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Clinton Wolfe > Class-ReluctantORM-0.52_0 > Class::ReluctantORM::Manual::SQL

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NAME ^

Class::ReluctantORM::Manual::SQL - Using SQL in ReluctantORM

OVERVIEW ^

Any system that provides an interface layer to a database must provide some support for Structed Query Language (SQL), the industry standard data definition and manipulation language. Class::ReluctantORM provides robust support along a continuum from pure-object (no apprant SQL) operations, to pure-SQL prepare/execute/fetch cycles.

Starting at the raw SQL end, we have:

  1. Ask the ORM-managed object or class for a database handle, and execute statements on it. Results are in raw values, not part of the object model.
  2. As above, but wrap this into a method call on an ORM object or class, thus integrating SQL into the object model. This is handy for aggregate functions.
  3. Future releases aim to provide the ability to override specific ORM-generated queries with your own SQL.
  4. Ask Class::ReluctantORM to intepret the SQL into its own representation, and execute. If the translation was successful, return values will be ORM-based objects. This is currently under development.
  5. Write a query directly using Class::ReluctantORM’s abstract SQL engine. You’re no longer writing SQL directly, but performing method calls on From and Where objects, for example. CRO provides tools to determine whether the statement can return ORM objects.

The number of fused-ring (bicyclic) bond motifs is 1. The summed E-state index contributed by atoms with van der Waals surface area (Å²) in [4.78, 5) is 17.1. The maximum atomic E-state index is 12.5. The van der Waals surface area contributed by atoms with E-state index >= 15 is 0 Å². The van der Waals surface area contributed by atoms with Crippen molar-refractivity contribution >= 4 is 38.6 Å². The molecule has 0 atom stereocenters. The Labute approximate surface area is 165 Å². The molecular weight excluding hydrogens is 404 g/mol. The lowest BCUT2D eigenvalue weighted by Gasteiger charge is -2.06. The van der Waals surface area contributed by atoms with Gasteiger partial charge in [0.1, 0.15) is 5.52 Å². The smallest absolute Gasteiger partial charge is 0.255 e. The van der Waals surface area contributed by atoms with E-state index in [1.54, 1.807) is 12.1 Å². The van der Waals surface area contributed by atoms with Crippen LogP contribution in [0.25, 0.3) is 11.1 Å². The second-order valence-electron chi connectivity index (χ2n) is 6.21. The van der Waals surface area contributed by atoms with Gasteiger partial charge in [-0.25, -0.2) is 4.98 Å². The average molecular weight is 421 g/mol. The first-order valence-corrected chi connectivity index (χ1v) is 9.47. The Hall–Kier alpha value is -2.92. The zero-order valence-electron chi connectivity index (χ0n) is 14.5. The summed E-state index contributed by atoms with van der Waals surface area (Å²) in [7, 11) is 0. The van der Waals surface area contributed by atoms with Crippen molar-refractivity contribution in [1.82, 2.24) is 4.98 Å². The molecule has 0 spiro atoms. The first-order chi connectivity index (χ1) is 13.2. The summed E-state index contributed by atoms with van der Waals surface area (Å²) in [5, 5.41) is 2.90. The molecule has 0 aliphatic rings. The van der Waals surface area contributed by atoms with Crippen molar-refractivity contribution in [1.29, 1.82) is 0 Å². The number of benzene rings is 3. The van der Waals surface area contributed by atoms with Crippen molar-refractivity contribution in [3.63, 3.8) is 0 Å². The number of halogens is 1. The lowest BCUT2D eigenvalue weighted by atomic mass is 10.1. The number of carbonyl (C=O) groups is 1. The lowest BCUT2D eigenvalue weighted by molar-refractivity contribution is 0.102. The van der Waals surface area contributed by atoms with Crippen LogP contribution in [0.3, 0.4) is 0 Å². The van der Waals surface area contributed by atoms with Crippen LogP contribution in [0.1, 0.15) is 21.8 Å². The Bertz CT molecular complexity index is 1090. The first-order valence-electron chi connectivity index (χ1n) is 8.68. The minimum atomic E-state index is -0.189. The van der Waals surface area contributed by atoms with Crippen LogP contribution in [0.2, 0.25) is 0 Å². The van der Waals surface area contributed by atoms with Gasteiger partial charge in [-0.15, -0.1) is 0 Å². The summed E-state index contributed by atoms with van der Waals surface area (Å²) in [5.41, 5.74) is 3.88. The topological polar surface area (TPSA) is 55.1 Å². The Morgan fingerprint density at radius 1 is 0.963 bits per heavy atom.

6. Use ORM methods and pass SQL fragments as arguments (e.g., a WHERE clause for a search() method).

We'll start with the simplest cases first.

USING RAW SQL IN WHERE CLAUSES ^

The most common place raw SQL is used is in the 'where' argument to search() :

  my @pirates = Pirate->search( where => 'leg_count < 2' );
  my @pirates = Pirate->search_deep(
       where => ' leg_count < ? AND ships.name = ? ',
       execargs => [ 2, 'Revenge' ],
       with => { ship => {} },
     );

In these cases, Class::ReluctantORM will parse the SQL string that you provide, using SQL::Statement. This mechanism is expected to change in the next major release, in which Driver-base parsing is planned.

SQL::Statement-based parsing currently has the following limitations:

Namespace ("schema") support is bolted-on and brittle
No support for subqueries

Table Aliasing

Class::ReluctantORM need to retain control of the table aliasing machanism in order to construct JOINs and output column lists. This makes it difficult to use aliases in raw sql, because the SQL author cannot have advance knowledge of which aliases will be assigned to each table.